5. View the royal wedding photos on The British Monarchy Flickr Page tagged rw2011, or the public content tagged the same.
  6. Donate money to the Royal Wedding Charity Fund (I wonder if that will stop them receiving strange gifts – such as Charles/Diana received a piece of toast, burnt in someone’s excitement… which was slop by the time it was opened!).

Whatever you think about the Royal Wedding (and most tweets/Facebook posts I’ve seen are along the lines are “wish them well, of course, but not that bothered personally”), it is definitely a fascinating case study in the use of social media… so, are the Royal Family seeking to use it to become “The People’s Monarchy” (the idea of ‘The People’s x’ started with ‘The People’s War’ in the Second World War’ (see the section ‘The Planning of the First Posters’ on my PhD), then there was ‘The People’s Princess’, now….

If you want to see the route in 3D from Google Earth (quite a good way to get a different perspective on London:

and if you’ve not seen this video by T-Mobile, you’ve missed out on a great piece of viral marketing!

I will probably sleep through the wedding itself, but no worries that I won’t see what’s happened – via the platforms above, via YouTube, via the rolling news stories online for the rest of the day!]

This post was first written for BigBible.


Tips & Tricks for Viral Videos (with YouTube)

What would you add/remove from this – I have a feeling that I want the ‘mechanics’ of YouTube separate… but we’ll see…


#getmehome: Social media and stranded travellers

“If the volcanic ash from Iceland had made its way across Europe five years ago, its effects would have been even more distressing for the thousands of people stranded far from home. Why? Because five years ago most people did not have access to the social-networking services which are helping some stranded travellers make their way home. …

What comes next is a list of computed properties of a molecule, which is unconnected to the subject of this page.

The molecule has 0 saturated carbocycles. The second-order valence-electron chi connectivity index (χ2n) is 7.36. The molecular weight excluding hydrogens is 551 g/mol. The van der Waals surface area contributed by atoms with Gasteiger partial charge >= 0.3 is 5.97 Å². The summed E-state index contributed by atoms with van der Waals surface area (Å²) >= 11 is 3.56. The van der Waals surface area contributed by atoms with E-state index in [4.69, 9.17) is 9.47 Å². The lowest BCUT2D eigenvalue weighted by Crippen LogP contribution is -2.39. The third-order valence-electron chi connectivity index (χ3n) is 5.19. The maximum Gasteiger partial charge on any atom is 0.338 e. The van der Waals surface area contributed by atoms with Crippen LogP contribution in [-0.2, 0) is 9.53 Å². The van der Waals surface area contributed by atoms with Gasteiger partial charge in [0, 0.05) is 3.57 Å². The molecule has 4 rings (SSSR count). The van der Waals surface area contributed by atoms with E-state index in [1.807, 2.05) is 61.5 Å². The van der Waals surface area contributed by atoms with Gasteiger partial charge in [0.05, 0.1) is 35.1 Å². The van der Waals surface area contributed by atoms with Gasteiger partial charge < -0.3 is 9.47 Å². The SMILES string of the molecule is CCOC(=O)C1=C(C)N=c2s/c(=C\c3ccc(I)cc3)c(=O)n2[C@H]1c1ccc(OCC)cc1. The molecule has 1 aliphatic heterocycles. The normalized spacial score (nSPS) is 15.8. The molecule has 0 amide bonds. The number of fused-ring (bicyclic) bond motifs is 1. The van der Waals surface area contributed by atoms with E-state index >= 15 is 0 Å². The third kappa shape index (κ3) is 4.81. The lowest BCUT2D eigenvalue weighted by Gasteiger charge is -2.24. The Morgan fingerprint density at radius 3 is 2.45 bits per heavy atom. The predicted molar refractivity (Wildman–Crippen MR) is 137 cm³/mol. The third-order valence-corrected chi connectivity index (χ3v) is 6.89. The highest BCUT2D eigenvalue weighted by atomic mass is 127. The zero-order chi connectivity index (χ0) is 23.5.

But now they and many others have turned to the social networks to talk about their frustrations and then in many cases to act together to organise inventive ways of getting home. A Facebook group called Carpool Europe has been set up by the Swedish car-pool movement, and has lots of messages offering or seeking the chance to hitch a ride. The group appears mainly populated by Swedes, but another, called When Volcanoes Erupt, is also acting as a clearing house for travellers trying to get on the move, and there are focused communities like BBC Orkney’s Facebook wall; you can listen to the experience of one Radio Orkney listener trapped in Venice at the iPlayer. Other Facebook members are using the service in a less co-ordinated way to seek help from friends.”

Read the full article from Rory Cellan-Jones.